Wonder Woman Tops the List of Best Films Made in the Last Decade in our First Twitter Poll
We conducted a poll to see, in the opinions of our followers, what the best films of the decade directed by women are. Here are the top five films of the decade, along with some of the runner-ups. Thank you to everyone who participated, and we hope this list inspires you to discover a new favorite film.
This is the first of a series of Twitter polls we plan to conduct. If you have an idea for a poll, Tweet it to us at @agnesfilms!
Wonder Woman (2017), dir. Patty Jenkins
Wonder Woman is the first big-budget superhero film that is focused on a woman protagonist. Starring Gal Gadot as the titular Wonder Woman, or Diana Prince, and Chris Pine as Steven Trevor, an American pilot during WWI. Diana lives on the hidden island of Themyscira and trains with the Amazons when Steven crashes his plane into the island. Diana and Steven leave the island together and team up to stop the Germans from releasing a deadly gas at the Western Front. Wonder Woman is available to rent on Amazon Prime.
A Girl Walks Home Alone at Night (2014), dir. Ana Lily Amirpour
In the Iranian town of Bad City, there is a vampire (Sheila Vand) who preys on men who disrespect women. One night, she encounters Arash (Arash Marandi), a young man who is taking care of his drug-addicted father who owes money to his dealer. When the vampire meets Arash, her perception of the world changes forever. A Girl Walks Home Alone at Night is available to rent on Amazon Prime.
Queen & Slim (2019), dir. Melina Matsoukas
When Queen (Jodie Turner-Smith) and Slim (Daniel Kaluuya) are pulled over for a minor traffic violation, the situation escalates and Slim shoots the white officer in self-defense. A video of the incident goes viral, and Queen and Slim go on the run from the law, becoming symbols of resistance and love. It is a poetic and magical rumination on American racism and those who dare stand up to it. As of writing this, Queen & Slim is still out in theatres.
Charlie’s Angels (2019), dir. Elizabeth Banks
The 2019 Charlie’s Angels film is a continuation of the original world as established in the 2000 and 2003 films. It follows Elena Houghlin (Naomi Scott), the inventor of Calisto, a new sustainable energy source that has the ability to revolutionize power. Calisto falls into the wrong hands, so Elena must team up with Sabina Wilson (Kristen Stewart) and Jane Kano (Ella Balinska) from the Townsend agency to get it back. Charlie’s Angels is not yet available to stream.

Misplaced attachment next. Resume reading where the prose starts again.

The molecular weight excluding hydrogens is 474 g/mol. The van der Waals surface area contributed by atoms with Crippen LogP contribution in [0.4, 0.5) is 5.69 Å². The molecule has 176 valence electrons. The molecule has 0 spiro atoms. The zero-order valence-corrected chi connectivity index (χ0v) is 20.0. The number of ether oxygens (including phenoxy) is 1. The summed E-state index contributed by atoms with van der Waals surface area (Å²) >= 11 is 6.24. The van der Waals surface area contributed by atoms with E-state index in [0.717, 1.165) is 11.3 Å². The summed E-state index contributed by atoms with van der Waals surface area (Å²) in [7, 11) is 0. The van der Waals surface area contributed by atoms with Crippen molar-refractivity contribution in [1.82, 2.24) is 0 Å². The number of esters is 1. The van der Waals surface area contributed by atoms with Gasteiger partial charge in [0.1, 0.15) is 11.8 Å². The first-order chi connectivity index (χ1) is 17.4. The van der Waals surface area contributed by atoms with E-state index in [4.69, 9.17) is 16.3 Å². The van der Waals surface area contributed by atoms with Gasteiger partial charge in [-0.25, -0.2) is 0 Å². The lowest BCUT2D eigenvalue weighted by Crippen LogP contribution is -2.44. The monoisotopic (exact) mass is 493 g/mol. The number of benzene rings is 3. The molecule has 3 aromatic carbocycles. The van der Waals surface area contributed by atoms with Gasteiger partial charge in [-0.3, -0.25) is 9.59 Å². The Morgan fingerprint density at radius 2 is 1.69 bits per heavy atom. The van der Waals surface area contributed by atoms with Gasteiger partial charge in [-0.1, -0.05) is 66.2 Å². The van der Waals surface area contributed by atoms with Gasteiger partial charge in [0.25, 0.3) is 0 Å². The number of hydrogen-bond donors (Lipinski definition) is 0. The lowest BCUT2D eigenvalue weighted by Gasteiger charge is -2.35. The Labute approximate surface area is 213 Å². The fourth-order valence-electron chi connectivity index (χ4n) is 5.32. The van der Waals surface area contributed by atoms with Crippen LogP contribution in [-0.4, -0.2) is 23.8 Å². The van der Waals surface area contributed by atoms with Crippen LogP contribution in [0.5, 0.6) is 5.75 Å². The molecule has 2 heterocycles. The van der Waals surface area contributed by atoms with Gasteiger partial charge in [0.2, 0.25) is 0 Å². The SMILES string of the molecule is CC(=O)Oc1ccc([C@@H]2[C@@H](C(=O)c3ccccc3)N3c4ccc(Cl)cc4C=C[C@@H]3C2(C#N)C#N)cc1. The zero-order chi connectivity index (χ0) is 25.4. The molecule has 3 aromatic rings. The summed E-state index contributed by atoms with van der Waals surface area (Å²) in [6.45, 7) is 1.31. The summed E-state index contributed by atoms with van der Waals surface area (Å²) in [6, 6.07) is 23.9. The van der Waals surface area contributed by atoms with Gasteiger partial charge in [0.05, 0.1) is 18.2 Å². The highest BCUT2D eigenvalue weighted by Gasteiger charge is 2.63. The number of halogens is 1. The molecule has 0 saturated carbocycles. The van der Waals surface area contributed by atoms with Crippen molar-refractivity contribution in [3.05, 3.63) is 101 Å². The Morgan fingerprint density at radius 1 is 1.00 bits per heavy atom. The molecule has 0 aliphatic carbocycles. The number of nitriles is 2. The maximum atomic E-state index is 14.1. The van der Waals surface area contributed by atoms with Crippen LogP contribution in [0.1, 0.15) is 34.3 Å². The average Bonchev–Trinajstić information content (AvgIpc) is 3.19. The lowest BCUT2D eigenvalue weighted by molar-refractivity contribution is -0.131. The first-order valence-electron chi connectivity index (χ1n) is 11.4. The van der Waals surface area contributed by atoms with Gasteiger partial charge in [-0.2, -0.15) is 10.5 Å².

Faces Places (2017), dir. Agnès Varda and JR
Faces Places is a French documentary that follows director Agnès Varda and photographer and muralist JR as they travel through rural France in JR’s van which doubles as a photobooth. The duo takes photos of the people they meet and create whimsical and thought-provoking murals that ask passersby and film audiences alike to reflect on our current values and way of life. Faces Places is available to rent on Amazon Prime.
Our followers invite you to lose yourself in women-directed films.
This is the full list of films that were suggested by our poll participants because we found it to be a fantastic and eclectic collection of work that can provide the perfect viewing guide for this winter:
Ai Weiwei: Never Sorry (2012), dir. Alison Klayman
American Honey (2016), dir. Andrea Arnold
Archipelago (2010), dir Joanna Hogg
Atlantics (2019), dir. Mati Diop
Be Natural: The Untold Story of Alice Guy-Blaché (2018), dir. Pamela B. Green
Booksmart (2019), dir. Olivia Wilde
Brave (2012), dir. Brenda Chapman and Mark Andrews
Cameraperson (2016), dir. Kirsten Johnson
Can You Ever Forgive Me? (2018), dir. Marielle Heller
Captain Marvel (2019), dir. Anna Boden and Ryan Fleck
Certain Women (2017), dir. Kelly Reichardt
Citizenfour (2014), dir. Laura Poitras
Dreams of a Life (2011), dir. Carol Morley
Frozen (2013), dir. Jennifer Lee and Chris Buck
Frozen 2 (2019), dir. Jennifer Lee and Chris Buck
Happy as Lazzaro (2018), dir. Alice Rohrwacher
Lady Bird (2017), dir. Greta Gerwig
Lemonade (2016), dir. Beyoncé and Kahlil Joseph
Little Women (2019), dir. Greta Gerwig
Mary Queen of Scots (2018), dir. Josie Rourke
Meek’s Cutoff (2010), dir. Kelly Reichardt
Mudbound (2017), dir. Dee Rees
No Home Movie (2015), dir. Chantal Akerman
Pariah (2011), dir. Dee Rees
Portrait of a Lady on Fire (2019), dir. Céline Sciamma
Radiogram (2017), dir. Rouzie Hassanova
Shirkers (2018), dir. Sandi Tan
Stories We Tell (2013), dir. Sarah Polley
The Babadook (2014), dir. Jennifer Kent
The Brink (2019), dir. Alison Klayman
The Diary of a Teenage Girl (2015), dir. Marielle Heller
The Farewell (2019), dir. Lulu Wang
The Foxy Merkins (2013), dir. Madeleine Olnek
The Kitchen (2019), dir. Andrea Berloff
The Rider (2017), dir. Chloé Zhao
Toni Erdmann (2016), dir. Maren Ade
Waru (2017), dir. Ainsley Gardiner, Casey Kaa, Renae Maihi, Awanui Simich-Pene, Briar Grace Smith, Paula Whetu Jones, Chelsea Winstanley, Katie Wolfe
We Need to Talk About Kevin (2012), dir. Lynne Ramsay
Winter’s Bone (2010), dir. Debra Granik
Wuthering Heights (2011), dir. Andrea Arnold
These films were voted for, but were not made in the 2010s. Since they are spectacular works, we thought we’d still share them with you:
Daughters of the Dust (1991), dir. Julie Dash
Jeanne Dielman, 23 Commerce Quay, 1080 Brussels (1975), dir. Chantal Akerman
Paris is Burning (1990), dir. Jennie Livingston
Persepolis (2007), dir. Marjane Satrapi and Winshluss
Ratcatcher (1999), dir. Lynne Ramsay
The Watermelon Woman (1997), dir. Cheryl Dunye
Walking and Talking (1996), dir. Nicole Holofcener
Wendy and Lucy (2008), dir. Kelly Reichardt